Through the language of talent, HR is reinforcing imposter syndrome, and a growth mindset is needed instead.
In his book The Talent Code, journalist Daniel Coyle argues that greatness isn’t born, it’s grown.
Through hard hitting examples of extreme ability, Coyle reveals that far from being an abstract mystical power fixed at birth, ability is the product of a neurological mechanism in which certain patterns of targeted practice build skill.
What do we mean when we talk about talent?
Test, learn and adapt: thriving in this new era requires a brave new mindset
Will it take another 20 years for career development to improve?
Valerie Young’s powerful research on imposter syndrome found that feelings of being an imposter largely result from unrealistic, internalised rules about what constitutes competence.
One of these is the idea of the ‘natural genius’ – that our success should be effortless. We wonder why we have to work so hard or struggle to master a subject or skill. If we can’t bang out a masterpiece on the first try, we feel failure and shame.
Studies have found that 70-84% of people experience impostor syndrome.
If imposter syndrome is not managed it can have negative consequences for both individuals and organisations.
This includes burnout, procrastination, and unnecessary psychological stress.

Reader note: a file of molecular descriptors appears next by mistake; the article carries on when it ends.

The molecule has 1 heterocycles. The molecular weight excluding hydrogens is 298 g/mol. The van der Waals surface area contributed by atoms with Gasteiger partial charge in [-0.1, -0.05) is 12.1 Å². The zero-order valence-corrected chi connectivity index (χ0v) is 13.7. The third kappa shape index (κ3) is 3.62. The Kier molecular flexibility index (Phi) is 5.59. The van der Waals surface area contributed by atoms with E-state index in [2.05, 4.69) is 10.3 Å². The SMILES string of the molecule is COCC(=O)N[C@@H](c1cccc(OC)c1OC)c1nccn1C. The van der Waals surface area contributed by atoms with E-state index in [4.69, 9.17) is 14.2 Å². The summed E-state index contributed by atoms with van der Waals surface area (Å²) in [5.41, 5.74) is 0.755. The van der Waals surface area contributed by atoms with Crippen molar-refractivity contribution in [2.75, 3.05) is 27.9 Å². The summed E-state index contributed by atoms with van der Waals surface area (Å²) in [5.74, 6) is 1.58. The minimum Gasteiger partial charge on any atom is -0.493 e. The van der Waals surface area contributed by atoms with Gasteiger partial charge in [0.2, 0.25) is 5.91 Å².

Through the language of talent, we are reinforcing the falsehood of the natural genius and airbrushing the effort and sustained practice that lies behind anyone who is any good at doing anything.
Carol Dweck has written extensively on motivation and growth mindset. The concept of growth mindset reminds us that performance is not fixed but something that can be refined and improved through effort and embracing challenge.
In short, the extent to which we believe it’s possible to change and improve largely determines our ability to do so.
Talent is the opposite of growth mindset. Surely, we want people in our organisations to embrace a growth mindset and to understand that getting good is the product of effort, learning, practice, and reflection.
After all, are any of us really born with a natural talent for project management, strategic advising or ‘insert job title’ here?
So, can we please delete the word talent from the HR lexicon?
Talent management can be termed career support or career planning. Talent development can be people development. Talent programmes can be career development programmes. Language matters so let’s do better.
Isobelle Grace Keith is learning, development and talent partner at the Food Standards Agency